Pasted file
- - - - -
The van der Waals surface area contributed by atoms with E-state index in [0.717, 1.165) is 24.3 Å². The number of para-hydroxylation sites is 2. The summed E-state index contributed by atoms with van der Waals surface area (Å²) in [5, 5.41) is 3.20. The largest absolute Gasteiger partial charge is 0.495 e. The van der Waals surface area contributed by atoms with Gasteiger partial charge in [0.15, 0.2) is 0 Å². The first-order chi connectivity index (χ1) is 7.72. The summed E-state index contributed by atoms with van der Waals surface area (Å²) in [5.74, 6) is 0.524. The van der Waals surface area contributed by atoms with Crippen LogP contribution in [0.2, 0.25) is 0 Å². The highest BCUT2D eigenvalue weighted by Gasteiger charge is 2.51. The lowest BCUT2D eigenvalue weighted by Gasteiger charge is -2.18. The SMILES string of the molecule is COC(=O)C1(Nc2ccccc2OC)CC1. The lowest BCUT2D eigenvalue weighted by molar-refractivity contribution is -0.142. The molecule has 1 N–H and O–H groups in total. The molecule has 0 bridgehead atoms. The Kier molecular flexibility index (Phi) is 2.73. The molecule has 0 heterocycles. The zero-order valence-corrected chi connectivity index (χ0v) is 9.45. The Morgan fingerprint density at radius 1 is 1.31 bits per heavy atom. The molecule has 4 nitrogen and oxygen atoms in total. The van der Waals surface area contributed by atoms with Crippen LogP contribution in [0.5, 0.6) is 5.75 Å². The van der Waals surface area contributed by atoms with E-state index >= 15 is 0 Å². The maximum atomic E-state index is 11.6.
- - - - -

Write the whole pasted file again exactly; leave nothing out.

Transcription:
The van der Waals surface area contributed by atoms with E-state index in [0.717, 1.165) is 24.3 Å². The number of para-hydroxylation sites is 2. The summed E-state index contributed by atoms with van der Waals surface area (Å²) in [5, 5.41) is 3.20. The largest absolute Gasteiger partial charge is 0.495 e. The van der Waals surface area contributed by atoms with Gasteiger partial charge in [0.15, 0.2) is 0 Å². The first-order chi connectivity index (χ1) is 7.72. The summed E-state index contributed by atoms with van der Waals surface area (Å²) in [5.74, 6) is 0.524. The van der Waals surface area contributed by atoms with Crippen LogP contribution in [0.2, 0.25) is 0 Å². The highest BCUT2D eigenvalue weighted by Gasteiger charge is 2.51. The lowest BCUT2D eigenvalue weighted by Gasteiger charge is -2.18. The SMILES string of the molecule is COC(=O)C1(Nc2ccccc2OC)CC1. The lowest BCUT2D eigenvalue weighted by molar-refractivity contribution is -0.142. The molecule has 1 N–H and O–H groups in total. The molecule has 0 bridgehead atoms. The Kier molecular flexibility index (Phi) is 2.73. The molecule has 0 heterocycles. The zero-order valence-corrected chi connectivity index (χ0v) is 9.45. The Morgan fingerprint density at radius 1 is 1.31 bits per heavy atom. The molecule has 4 nitrogen and oxygen atoms in total. The van der Waals surface area contributed by atoms with Crippen LogP contribution in [0.5, 0.6) is 5.75 Å². The van der Waals surface area contributed by atoms with E-state index >= 15 is 0 Å². The maximum atomic E-state index is 11.6.